74
     75{\em Communicator/Server}: these facilitate communication between remote modules. For example, if you want MR1 to talk to MR2, you need a Communicator-Server pair. The Server sits on top of MR2, and MR1 talks to the Communicator. Each communication type needs a new pair. So far we have only been using SOAP, so we have a SOAPCommunicator and a SOAPServer.
     76
     77{\em Receptionist}: this is the point of contact for the 'front end'. It is pretty much a router to actions, but it also handles anything that is common to all pages, such as creating some XML data for the pages.
     78
     79{\em Actions}: these do the job of creating the 'pages'. There is a different action for each type of page, for example PageAction handles semi-static pages, QueryAction handles queries, DocumentAction displays documents. They know a little bit about specific service types. Based on the 'cgi' arguments passed in to them, they construct requests for the system, and put together the responses into data for the page. This data is transformed (currently into HTML) using XSLT. The various actions are described in  more detail in Section~\ref{sec:pagegen}.
     80
     81
     82\section{Configuration}\label{sec:config}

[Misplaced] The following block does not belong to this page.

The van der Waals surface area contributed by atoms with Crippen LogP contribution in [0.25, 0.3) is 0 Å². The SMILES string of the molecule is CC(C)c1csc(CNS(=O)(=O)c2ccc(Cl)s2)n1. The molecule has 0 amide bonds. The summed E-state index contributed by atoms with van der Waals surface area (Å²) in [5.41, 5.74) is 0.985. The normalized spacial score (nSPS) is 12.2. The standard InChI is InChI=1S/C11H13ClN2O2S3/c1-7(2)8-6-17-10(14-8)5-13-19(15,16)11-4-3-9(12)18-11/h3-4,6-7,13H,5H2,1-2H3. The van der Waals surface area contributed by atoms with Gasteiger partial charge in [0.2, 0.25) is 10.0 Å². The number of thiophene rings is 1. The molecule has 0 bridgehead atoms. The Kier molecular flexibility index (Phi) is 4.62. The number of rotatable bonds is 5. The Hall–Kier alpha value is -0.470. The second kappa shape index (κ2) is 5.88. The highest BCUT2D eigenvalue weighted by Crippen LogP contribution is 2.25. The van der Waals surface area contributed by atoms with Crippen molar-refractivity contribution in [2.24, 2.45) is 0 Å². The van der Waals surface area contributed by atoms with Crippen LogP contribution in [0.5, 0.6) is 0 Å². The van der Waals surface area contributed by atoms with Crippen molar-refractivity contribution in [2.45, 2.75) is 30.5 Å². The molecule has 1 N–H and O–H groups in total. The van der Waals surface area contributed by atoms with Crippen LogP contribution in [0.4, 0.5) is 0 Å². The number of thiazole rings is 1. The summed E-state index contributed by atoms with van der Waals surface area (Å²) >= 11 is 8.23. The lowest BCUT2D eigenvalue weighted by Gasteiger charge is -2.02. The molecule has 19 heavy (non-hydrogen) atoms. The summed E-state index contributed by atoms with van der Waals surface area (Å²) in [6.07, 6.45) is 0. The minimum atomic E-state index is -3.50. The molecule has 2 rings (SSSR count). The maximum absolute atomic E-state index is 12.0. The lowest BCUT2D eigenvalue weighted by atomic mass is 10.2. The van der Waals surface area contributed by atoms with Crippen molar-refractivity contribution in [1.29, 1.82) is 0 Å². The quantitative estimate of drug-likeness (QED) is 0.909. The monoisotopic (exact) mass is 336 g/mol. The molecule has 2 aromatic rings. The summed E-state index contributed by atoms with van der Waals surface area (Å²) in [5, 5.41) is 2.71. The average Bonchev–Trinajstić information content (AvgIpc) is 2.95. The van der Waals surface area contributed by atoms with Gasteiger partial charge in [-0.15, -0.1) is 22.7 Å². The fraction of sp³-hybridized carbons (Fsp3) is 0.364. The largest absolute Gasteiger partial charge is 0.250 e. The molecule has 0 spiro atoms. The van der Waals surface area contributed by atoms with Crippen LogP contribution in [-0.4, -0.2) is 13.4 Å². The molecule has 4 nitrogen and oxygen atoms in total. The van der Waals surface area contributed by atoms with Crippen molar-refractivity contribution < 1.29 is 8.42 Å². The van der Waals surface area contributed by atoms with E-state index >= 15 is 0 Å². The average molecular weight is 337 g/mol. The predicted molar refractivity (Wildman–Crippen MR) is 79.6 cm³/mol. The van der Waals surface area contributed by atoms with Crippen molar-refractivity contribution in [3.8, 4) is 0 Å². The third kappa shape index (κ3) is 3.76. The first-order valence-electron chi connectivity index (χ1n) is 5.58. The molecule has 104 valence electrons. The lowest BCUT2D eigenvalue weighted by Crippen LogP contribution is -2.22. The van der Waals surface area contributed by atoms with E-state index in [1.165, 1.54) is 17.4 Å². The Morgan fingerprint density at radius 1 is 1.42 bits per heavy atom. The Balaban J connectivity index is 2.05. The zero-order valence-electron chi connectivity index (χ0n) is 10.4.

83
     84Initial Greenstone3 system configuration  is determined by a set of configuration files, all expressed in XML. Each site has a configuration file that binds parameters for
     85the site, \gst{siteConfig.xml}.  Each collection has two configuration files, \gst{collectionConfig.xml} and \gst{buildConfig.xml}, that give metadata and other information for the
     86collection.\footnote{\gst{siteConfig.xml} is new for Greenstone3, while \gst{collectionConfig.xml} and \gst{buildConfig.xml} replace \gst{collect.cfg} and \gst{build.cfg} in
    6487Greenstone2.}  The first includes user-defined metadata for the collection,
    6588such as its name and the {\em About this collection} text; and also gives
    6689instructions on how the collection is to be built.  The second is produced by
    6790the build-time process and includes any metadata that can be determined
    68 automatically.\footnote{Currently only the buildConfig.xml file is used - collections are built using gs2 style building and therefore use the old collect.cfg.}
    69 
    70 \subsubsection{Site configuration file}
    71 
    72 The file {\em siteConfig.xml} specifies the URI for the site ({\em
    73 localSiteName\/}), any services or service clusters provided by the site that are not connected
    74 with a particular collection (for example, translation services, or collection building), and a list of
     91automatically. It also includes configuration information for any serviceRacks needed by the collection.
     92
     93The configuration files are read in when the system is initialised, and their contents are cached in memory. This means that changes made to these files once the system is running will have no effect. There are a series of cgi-type commands that can be sent to the library to induce reconfiguration of different modules, including reloading the whole site. This removes the need to shutdown and restart the system to reflect these changes. These commands are described in Section~\ref{sec:runtime-config}.
     94
     95\subsection{Site configuration file}\label{sec:siteconfig}